This is a serviceable retelling of the biblical story of the Jewish queen of ancient Persia who saved her people from the plotting of the king's evil vizier, Haman. The events in the original tale are rather convoluted; while they are streamlined here, the story remains somewhat disjointed. The characters play their traditional roles without much development, and an atmosphere of solemnity pervades the story. The Jewish holiday of Purim, which commemorates the story of Queen Esther, is mentioned on the final spread without further explanation. The illustrations are the highlight of the book. Stylized, dreamy pastel spreads sing with deep color. Esther, whose name means "star," is portrayed with a moon and stars floating in her long dark hair, emphasizing her otherworldly beauty. The dignified pictures support the solemn tone of the text. While Rita Golden Gelman's Queen Esther Saves Her People (Scholastic, 1998) and Mordicai Gerstein's Queen Esther the Morning Star (S & S, 2000) offer more humor and character development, and slightly more coherent storytelling, this version will be a welcome addition.-Heidi Estrin, Feldman Children's Library at Congregation B'nai Israel, Boca Raton, FL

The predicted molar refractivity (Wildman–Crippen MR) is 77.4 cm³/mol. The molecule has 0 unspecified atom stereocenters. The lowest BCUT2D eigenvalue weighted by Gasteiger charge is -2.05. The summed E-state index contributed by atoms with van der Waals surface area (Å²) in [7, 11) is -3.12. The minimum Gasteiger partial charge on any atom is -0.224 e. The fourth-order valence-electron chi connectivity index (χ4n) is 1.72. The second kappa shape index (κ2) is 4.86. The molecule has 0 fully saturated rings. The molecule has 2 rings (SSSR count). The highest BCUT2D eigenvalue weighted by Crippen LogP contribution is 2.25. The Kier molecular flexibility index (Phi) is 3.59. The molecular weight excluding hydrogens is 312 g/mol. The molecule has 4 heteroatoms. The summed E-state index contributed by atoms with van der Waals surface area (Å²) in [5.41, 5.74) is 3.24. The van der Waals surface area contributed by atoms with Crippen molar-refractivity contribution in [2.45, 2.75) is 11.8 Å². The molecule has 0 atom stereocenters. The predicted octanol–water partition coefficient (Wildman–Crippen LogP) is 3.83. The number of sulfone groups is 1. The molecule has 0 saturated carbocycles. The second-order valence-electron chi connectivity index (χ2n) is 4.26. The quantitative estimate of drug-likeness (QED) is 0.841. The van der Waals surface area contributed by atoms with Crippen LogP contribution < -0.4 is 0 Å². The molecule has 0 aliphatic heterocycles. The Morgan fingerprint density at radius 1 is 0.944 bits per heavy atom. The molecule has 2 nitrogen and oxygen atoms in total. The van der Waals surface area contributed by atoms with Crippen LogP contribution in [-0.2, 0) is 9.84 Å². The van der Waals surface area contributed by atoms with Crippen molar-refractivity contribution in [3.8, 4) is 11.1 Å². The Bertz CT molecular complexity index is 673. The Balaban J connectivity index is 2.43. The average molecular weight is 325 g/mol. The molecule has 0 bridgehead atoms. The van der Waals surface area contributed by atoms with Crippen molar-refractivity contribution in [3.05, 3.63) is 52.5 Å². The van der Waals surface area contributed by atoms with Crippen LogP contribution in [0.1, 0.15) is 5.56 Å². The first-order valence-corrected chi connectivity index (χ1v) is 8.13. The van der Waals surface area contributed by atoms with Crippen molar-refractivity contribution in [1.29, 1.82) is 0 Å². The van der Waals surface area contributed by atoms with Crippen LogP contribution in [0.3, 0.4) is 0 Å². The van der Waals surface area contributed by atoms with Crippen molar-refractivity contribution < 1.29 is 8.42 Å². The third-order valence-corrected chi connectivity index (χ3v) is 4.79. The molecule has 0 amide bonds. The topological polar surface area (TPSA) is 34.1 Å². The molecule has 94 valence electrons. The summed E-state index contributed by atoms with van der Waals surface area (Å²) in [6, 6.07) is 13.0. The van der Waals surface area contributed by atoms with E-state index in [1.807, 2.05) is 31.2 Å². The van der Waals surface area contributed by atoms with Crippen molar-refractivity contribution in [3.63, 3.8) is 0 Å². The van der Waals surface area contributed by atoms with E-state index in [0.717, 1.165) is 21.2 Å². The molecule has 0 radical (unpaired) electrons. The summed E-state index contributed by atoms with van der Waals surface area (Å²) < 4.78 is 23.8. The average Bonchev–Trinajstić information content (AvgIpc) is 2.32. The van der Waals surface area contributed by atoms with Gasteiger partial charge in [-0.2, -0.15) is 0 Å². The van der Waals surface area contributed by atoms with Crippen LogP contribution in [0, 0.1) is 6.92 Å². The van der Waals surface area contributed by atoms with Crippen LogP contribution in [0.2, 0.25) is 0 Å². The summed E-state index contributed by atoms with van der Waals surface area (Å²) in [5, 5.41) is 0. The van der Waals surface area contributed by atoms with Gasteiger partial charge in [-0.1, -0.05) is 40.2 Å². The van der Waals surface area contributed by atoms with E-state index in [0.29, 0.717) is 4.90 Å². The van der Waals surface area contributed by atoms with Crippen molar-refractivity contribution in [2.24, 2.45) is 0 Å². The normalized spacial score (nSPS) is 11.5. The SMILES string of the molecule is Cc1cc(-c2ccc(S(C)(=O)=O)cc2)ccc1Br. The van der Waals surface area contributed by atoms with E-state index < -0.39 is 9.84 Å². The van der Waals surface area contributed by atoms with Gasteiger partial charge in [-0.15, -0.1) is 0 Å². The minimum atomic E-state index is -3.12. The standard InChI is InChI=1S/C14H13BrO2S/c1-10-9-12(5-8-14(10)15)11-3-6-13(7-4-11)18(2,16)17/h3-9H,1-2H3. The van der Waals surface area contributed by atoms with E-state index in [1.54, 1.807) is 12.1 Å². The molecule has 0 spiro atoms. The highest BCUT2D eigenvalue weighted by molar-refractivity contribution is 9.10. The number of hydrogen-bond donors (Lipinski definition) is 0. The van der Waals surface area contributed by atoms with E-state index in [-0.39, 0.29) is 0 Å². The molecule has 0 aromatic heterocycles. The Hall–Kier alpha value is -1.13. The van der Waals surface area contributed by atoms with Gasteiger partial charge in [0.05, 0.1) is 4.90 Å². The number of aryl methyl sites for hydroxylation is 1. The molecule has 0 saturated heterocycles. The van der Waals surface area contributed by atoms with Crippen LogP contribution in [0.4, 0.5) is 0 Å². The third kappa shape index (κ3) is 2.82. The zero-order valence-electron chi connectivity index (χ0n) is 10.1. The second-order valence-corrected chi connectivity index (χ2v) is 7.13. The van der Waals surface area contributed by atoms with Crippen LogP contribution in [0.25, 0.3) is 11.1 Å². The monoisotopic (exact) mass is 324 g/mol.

Kirkus Reviews